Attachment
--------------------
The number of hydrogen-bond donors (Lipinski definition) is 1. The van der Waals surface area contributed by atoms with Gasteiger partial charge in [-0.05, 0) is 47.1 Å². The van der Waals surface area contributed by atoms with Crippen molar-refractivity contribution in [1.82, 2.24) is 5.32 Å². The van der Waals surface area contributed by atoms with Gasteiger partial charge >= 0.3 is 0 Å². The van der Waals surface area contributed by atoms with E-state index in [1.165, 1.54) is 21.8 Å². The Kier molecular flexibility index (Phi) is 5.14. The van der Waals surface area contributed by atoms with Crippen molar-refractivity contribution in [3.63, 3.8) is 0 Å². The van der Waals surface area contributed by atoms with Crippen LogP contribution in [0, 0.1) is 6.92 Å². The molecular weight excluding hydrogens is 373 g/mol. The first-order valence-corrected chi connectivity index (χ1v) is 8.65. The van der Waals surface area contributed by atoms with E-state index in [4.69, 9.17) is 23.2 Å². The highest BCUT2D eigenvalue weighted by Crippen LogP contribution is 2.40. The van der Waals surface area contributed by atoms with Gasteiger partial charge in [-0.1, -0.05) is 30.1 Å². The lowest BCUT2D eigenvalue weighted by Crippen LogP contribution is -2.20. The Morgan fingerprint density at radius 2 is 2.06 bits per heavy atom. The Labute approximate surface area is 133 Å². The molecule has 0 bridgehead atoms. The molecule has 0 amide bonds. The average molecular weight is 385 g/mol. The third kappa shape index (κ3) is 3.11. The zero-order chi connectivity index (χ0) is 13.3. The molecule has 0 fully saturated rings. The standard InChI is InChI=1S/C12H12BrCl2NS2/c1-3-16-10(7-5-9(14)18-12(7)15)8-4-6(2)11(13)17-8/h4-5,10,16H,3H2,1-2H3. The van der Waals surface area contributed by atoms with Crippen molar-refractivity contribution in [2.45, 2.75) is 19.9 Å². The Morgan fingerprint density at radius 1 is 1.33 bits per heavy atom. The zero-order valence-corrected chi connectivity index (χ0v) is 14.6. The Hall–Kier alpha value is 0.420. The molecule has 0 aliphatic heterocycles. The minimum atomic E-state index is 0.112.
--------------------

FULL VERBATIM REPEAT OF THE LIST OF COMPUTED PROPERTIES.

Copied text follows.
The number of hydrogen-bond donors (Lipinski definition) is 1. The van der Waals surface area contributed by atoms with Gasteiger partial charge in [-0.05, 0) is 47.1 Å². The van der Waals surface area contributed by atoms with Crippen molar-refractivity contribution in [1.82, 2.24) is 5.32 Å². The van der Waals surface area contributed by atoms with Gasteiger partial charge >= 0.3 is 0 Å². The van der Waals surface area contributed by atoms with E-state index in [1.165, 1.54) is 21.8 Å². The Kier molecular flexibility index (Phi) is 5.14. The van der Waals surface area contributed by atoms with Crippen molar-refractivity contribution in [3.63, 3.8) is 0 Å². The van der Waals surface area contributed by atoms with Crippen LogP contribution in [0, 0.1) is 6.92 Å². The molecular weight excluding hydrogens is 373 g/mol. The first-order valence-corrected chi connectivity index (χ1v) is 8.65. The van der Waals surface area contributed by atoms with E-state index in [4.69, 9.17) is 23.2 Å². The highest BCUT2D eigenvalue weighted by Crippen LogP contribution is 2.40. The van der Waals surface area contributed by atoms with Gasteiger partial charge in [-0.1, -0.05) is 30.1 Å². The lowest BCUT2D eigenvalue weighted by Crippen LogP contribution is -2.20. The Morgan fingerprint density at radius 2 is 2.06 bits per heavy atom. The Labute approximate surface area is 133 Å². The molecule has 0 bridgehead atoms. The molecule has 0 amide bonds. The average molecular weight is 385 g/mol. The third kappa shape index (κ3) is 3.11. The zero-order chi connectivity index (χ0) is 13.3. The molecule has 0 fully saturated rings. The standard InChI is InChI=1S/C12H12BrCl2NS2/c1-3-16-10(7-5-9(14)18-12(7)15)8-4-6(2)11(13)17-8/h4-5,10,16H,3H2,1-2H3. The van der Waals surface area contributed by atoms with Crippen molar-refractivity contribution in [2.45, 2.75) is 19.9 Å². The Morgan fingerprint density at radius 1 is 1.33 bits per heavy atom. The zero-order valence-corrected chi connectivity index (χ0v) is 14.6. The Hall–Kier alpha value is 0.420. The molecule has 0 aliphatic heterocycles. The minimum atomic E-state index is 0.112.